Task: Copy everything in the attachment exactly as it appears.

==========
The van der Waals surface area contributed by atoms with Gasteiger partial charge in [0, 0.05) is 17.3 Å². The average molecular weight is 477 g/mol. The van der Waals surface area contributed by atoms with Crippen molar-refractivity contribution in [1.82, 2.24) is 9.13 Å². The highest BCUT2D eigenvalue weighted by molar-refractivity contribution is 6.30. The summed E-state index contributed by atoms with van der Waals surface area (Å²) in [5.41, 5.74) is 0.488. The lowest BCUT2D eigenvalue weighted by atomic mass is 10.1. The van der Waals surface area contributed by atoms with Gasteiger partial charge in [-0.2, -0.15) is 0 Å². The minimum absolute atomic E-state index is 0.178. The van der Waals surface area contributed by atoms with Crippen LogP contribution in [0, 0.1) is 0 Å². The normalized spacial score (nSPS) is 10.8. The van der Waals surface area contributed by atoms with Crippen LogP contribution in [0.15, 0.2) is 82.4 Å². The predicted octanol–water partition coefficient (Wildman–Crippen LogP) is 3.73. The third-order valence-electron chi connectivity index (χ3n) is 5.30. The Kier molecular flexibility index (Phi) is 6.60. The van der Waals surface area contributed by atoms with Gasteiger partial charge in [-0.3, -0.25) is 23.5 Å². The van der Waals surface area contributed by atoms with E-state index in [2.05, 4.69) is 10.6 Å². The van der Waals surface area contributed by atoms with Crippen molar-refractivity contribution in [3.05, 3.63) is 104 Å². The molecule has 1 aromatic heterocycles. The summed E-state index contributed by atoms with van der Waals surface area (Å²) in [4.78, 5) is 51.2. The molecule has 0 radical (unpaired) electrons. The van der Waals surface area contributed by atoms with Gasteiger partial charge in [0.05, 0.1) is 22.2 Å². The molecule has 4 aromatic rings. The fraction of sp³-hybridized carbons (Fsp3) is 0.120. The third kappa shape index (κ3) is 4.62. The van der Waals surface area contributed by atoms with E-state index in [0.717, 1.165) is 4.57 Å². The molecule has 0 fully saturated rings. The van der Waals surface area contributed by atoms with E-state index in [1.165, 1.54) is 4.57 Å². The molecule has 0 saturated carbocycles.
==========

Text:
The van der Waals surface area contributed by atoms with Gasteiger partial charge in [0, 0.05) is 17.3 Å². The average molecular weight is 477 g/mol. The van der Waals surface area contributed by atoms with Crippen molar-refractivity contribution in [1.82, 2.24) is 9.13 Å². The highest BCUT2D eigenvalue weighted by molar-refractivity contribution is 6.30. The summed E-state index contributed by atoms with van der Waals surface area (Å²) in [5.41, 5.74) is 0.488. The lowest BCUT2D eigenvalue weighted by atomic mass is 10.1. The van der Waals surface area contributed by atoms with Gasteiger partial charge in [-0.2, -0.15) is 0 Å². The minimum absolute atomic E-state index is 0.178. The van der Waals surface area contributed by atoms with Crippen LogP contribution in [0, 0.1) is 0 Å². The normalized spacial score (nSPS) is 10.8. The van der Waals surface area contributed by atoms with Crippen LogP contribution in [0.15, 0.2) is 82.4 Å². The predicted octanol–water partition coefficient (Wildman–Crippen LogP) is 3.73. The third-order valence-electron chi connectivity index (χ3n) is 5.30. The Kier molecular flexibility index (Phi) is 6.60. The van der Waals surface area contributed by atoms with Gasteiger partial charge in [-0.3, -0.25) is 23.5 Å². The van der Waals surface area contributed by atoms with E-state index in [2.05, 4.69) is 10.6 Å². The van der Waals surface area contributed by atoms with Crippen molar-refractivity contribution in [3.05, 3.63) is 104 Å². The molecule has 1 aromatic heterocycles. The summed E-state index contributed by atoms with van der Waals surface area (Å²) in [4.78, 5) is 51.2. The molecule has 0 radical (unpaired) electrons. The van der Waals surface area contributed by atoms with Gasteiger partial charge in [0.05, 0.1) is 22.2 Å². The molecule has 4 aromatic rings. The fraction of sp³-hybridized carbons (Fsp3) is 0.120. The third kappa shape index (κ3) is 4.62. The van der Waals surface area contributed by atoms with E-state index in [0.717, 1.165) is 4.57 Å². The molecule has 0 fully saturated rings. The van der Waals surface area contributed by atoms with E-state index in [1.165, 1.54) is 4.57 Å². The molecule has 0 saturated carbocycles.